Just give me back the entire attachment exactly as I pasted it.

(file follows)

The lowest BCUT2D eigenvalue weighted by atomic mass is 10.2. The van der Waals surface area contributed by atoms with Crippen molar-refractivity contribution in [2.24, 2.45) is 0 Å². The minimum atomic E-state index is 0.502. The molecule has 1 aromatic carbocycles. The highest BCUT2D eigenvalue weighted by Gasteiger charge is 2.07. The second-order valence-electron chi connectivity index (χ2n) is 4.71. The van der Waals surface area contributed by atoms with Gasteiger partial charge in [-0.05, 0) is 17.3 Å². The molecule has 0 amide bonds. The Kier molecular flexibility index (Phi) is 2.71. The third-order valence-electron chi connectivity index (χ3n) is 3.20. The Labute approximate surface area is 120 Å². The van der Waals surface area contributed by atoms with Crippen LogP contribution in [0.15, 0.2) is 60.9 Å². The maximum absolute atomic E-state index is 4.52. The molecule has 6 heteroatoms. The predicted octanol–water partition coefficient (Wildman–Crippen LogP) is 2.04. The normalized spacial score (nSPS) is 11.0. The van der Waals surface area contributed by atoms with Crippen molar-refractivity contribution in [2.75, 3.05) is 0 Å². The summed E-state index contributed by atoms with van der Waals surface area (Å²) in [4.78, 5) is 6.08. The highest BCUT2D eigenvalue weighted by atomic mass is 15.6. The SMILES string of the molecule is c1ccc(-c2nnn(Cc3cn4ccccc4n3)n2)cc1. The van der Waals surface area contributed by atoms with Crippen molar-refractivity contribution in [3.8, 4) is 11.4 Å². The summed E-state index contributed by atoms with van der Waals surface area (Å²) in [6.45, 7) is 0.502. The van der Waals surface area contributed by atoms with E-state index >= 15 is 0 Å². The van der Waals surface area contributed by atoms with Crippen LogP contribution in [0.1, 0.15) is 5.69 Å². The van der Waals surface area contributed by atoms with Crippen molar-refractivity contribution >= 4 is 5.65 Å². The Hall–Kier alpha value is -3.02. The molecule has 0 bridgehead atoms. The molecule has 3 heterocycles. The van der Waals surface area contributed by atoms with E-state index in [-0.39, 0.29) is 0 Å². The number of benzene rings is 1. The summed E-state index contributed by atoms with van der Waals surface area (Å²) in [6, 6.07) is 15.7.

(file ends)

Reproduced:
The lowest BCUT2D eigenvalue weighted by atomic mass is 10.2. The van der Waals surface area contributed by atoms with Crippen molar-refractivity contribution in [2.24, 2.45) is 0 Å². The minimum atomic E-state index is 0.502. The molecule has 1 aromatic carbocycles. The highest BCUT2D eigenvalue weighted by Gasteiger charge is 2.07. The second-order valence-electron chi connectivity index (χ2n) is 4.71. The van der Waals surface area contributed by atoms with Gasteiger partial charge in [-0.05, 0) is 17.3 Å². The molecule has 0 amide bonds. The Kier molecular flexibility index (Phi) is 2.71. The third-order valence-electron chi connectivity index (χ3n) is 3.20. The Labute approximate surface area is 120 Å². The van der Waals surface area contributed by atoms with Crippen LogP contribution in [0.15, 0.2) is 60.9 Å². The maximum absolute atomic E-state index is 4.52. The molecule has 6 heteroatoms. The predicted octanol–water partition coefficient (Wildman–Crippen LogP) is 2.04. The normalized spacial score (nSPS) is 11.0. The van der Waals surface area contributed by atoms with Crippen molar-refractivity contribution in [2.75, 3.05) is 0 Å². The summed E-state index contributed by atoms with van der Waals surface area (Å²) in [4.78, 5) is 6.08. The highest BCUT2D eigenvalue weighted by atomic mass is 15.6. The SMILES string of the molecule is c1ccc(-c2nnn(Cc3cn4ccccc4n3)n2)cc1. The van der Waals surface area contributed by atoms with Crippen molar-refractivity contribution in [3.8, 4) is 11.4 Å². The summed E-state index contributed by atoms with van der Waals surface area (Å²) in [6.45, 7) is 0.502. The van der Waals surface area contributed by atoms with E-state index >= 15 is 0 Å². The van der Waals surface area contributed by atoms with Crippen LogP contribution in [0.1, 0.15) is 5.69 Å². The van der Waals surface area contributed by atoms with Crippen molar-refractivity contribution >= 4 is 5.65 Å². The Hall–Kier alpha value is -3.02. The molecule has 0 bridgehead atoms. The molecule has 3 heterocycles. The van der Waals surface area contributed by atoms with E-state index in [-0.39, 0.29) is 0 Å². The number of benzene rings is 1. The summed E-state index contributed by atoms with van der Waals surface area (Å²) in [6, 6.07) is 15.7.